ATLAS today presented new searches for Supersymmetry, a theory that could explain the large amount of dark matter in the universe. For the first time, a search for the SUSY partner of the top quark -- the stop -- in its decay to charm quarks was presented. Certain SUSY scenarios predict decays involving charm quarks to be dominant, so identifying the charm quarks explicitly increases our ability to see these processes happen, or, as in this case, put a limit on their existence. Another analysis targets a scenario involving hypothetical SUSY particles called charginos which may live long enough to travel a significant distance inside the detector before they decay. Note the 'charge' in chargino -- these particles would carry electric charge and hence leave signals in ATLAS' tracking devices -- until they suddenly disappear. Thanks to its unique Transition Radiation Tracker, ATLAS is particularly well-equipped for this study. No signal has been observed, again putting stringent limits on the existence of such long-lived particles. Many other searches for new physics, such as a direct search for dark matter in association with a W boson and a search for new gauge bosons decaying to tau-leptons, were also presented.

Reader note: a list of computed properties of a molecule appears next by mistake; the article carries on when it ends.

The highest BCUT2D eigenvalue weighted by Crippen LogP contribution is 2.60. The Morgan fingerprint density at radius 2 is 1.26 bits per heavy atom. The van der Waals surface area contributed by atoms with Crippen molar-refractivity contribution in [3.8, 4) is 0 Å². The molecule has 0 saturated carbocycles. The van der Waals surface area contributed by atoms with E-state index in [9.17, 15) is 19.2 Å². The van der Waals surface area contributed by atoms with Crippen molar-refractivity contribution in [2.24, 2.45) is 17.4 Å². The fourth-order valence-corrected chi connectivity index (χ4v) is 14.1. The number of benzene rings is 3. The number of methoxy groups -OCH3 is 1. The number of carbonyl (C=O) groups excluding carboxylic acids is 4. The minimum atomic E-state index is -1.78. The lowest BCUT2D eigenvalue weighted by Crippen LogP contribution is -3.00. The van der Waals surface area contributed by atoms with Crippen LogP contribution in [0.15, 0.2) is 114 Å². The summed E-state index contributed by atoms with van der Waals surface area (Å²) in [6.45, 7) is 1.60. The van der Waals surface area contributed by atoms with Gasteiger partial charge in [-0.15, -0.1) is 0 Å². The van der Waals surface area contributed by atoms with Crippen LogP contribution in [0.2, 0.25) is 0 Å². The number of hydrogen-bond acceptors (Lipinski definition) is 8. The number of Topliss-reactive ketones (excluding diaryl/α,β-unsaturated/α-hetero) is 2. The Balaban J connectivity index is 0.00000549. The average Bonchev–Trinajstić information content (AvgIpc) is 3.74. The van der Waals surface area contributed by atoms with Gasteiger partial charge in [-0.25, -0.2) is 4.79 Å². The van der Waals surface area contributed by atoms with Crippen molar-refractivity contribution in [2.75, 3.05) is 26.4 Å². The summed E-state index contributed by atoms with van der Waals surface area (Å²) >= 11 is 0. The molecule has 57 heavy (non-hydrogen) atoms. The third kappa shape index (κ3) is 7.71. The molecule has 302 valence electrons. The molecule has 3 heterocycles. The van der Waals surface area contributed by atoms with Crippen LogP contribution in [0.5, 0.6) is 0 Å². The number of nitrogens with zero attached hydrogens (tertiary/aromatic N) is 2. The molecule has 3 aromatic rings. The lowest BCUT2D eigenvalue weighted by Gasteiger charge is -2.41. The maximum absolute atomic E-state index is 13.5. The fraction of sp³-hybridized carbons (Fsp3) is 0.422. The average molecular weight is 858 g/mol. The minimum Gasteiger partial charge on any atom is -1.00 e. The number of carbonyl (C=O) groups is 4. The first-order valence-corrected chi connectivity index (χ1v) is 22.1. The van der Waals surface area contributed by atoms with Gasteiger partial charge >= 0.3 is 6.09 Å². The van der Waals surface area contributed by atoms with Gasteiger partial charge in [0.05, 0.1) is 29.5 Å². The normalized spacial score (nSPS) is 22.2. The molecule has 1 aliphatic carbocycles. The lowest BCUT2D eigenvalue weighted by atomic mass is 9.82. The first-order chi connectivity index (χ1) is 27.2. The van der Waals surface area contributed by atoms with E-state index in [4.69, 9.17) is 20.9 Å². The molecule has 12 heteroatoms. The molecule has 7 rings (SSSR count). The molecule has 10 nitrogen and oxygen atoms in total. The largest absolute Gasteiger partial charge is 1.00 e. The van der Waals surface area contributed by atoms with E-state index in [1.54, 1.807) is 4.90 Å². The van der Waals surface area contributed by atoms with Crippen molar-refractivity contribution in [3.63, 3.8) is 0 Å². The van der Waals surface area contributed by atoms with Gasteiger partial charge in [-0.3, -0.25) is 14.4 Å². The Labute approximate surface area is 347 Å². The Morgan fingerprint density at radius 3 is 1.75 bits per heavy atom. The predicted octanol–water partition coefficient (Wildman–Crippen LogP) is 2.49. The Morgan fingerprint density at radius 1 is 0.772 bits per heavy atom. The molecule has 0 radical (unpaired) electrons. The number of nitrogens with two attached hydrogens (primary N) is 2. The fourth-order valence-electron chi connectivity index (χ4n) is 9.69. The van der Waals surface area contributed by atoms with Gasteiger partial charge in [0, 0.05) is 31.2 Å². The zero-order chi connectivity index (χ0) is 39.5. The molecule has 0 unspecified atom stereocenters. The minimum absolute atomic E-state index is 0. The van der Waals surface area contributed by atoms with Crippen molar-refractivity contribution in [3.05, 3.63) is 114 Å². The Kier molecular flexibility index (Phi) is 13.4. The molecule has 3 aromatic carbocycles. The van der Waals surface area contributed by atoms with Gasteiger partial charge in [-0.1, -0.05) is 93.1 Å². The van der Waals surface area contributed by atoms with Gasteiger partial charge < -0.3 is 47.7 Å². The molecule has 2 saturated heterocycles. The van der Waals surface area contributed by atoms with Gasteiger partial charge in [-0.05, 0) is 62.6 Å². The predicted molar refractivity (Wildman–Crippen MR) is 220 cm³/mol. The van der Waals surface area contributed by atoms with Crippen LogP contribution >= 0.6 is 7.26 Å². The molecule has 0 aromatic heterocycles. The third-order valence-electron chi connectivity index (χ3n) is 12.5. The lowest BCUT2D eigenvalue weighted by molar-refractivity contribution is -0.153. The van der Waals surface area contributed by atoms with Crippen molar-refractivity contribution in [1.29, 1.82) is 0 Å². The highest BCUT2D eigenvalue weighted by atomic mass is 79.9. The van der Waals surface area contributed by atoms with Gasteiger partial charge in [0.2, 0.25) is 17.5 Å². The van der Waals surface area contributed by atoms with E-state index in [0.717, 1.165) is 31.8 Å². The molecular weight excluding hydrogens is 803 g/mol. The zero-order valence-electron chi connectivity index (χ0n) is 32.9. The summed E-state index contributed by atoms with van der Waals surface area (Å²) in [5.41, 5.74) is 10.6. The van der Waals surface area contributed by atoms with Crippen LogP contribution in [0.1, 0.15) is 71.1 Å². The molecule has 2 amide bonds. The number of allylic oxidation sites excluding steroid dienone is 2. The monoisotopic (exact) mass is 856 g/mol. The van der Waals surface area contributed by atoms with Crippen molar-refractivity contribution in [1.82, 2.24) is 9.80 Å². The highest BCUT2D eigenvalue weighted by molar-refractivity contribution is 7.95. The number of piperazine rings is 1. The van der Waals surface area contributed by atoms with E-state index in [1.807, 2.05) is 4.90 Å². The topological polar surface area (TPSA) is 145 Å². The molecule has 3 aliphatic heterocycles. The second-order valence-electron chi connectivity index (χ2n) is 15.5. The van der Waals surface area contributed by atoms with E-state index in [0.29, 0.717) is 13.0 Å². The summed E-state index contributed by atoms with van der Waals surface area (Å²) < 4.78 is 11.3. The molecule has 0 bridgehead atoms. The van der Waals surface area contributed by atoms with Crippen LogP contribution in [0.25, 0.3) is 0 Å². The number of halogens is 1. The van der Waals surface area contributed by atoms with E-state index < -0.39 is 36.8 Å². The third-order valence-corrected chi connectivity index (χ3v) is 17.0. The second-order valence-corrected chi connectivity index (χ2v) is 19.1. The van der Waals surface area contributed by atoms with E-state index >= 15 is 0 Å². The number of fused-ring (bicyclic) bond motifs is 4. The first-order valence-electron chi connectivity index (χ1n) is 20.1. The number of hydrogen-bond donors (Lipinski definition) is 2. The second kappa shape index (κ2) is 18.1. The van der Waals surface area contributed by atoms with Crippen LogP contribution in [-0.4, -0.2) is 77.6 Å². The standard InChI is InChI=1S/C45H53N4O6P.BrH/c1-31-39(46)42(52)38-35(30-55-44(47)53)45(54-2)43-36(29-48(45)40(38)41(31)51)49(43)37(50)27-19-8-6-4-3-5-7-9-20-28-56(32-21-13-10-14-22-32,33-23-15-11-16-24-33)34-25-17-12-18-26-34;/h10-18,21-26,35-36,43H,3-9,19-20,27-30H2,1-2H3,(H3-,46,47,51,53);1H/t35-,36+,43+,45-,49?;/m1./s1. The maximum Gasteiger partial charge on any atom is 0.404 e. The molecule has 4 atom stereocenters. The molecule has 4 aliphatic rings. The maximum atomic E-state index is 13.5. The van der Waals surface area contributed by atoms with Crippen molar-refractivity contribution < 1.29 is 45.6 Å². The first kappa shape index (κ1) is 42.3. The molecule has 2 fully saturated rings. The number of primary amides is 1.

ATLAS physicists are currently presenting new results at the biennial Europhysics conference on High Energy Physics. The week-long conference, which is taking place in Stockholm, Sweden, is organized by the High Energy and Particle Physics Division of the European Physical Society (EPS). Various new ATLAS results are being presented, including studies in B physics, precision measurements of the Top quark, searches for Supersymmetry and other Exotic physics models, as well as refined measurements of the properties of the Higgs boson, with many results now based on the full 2012 data set.
EPS-HEP is one of the major international conferences in the field of high energy physics, with more than 700 participants.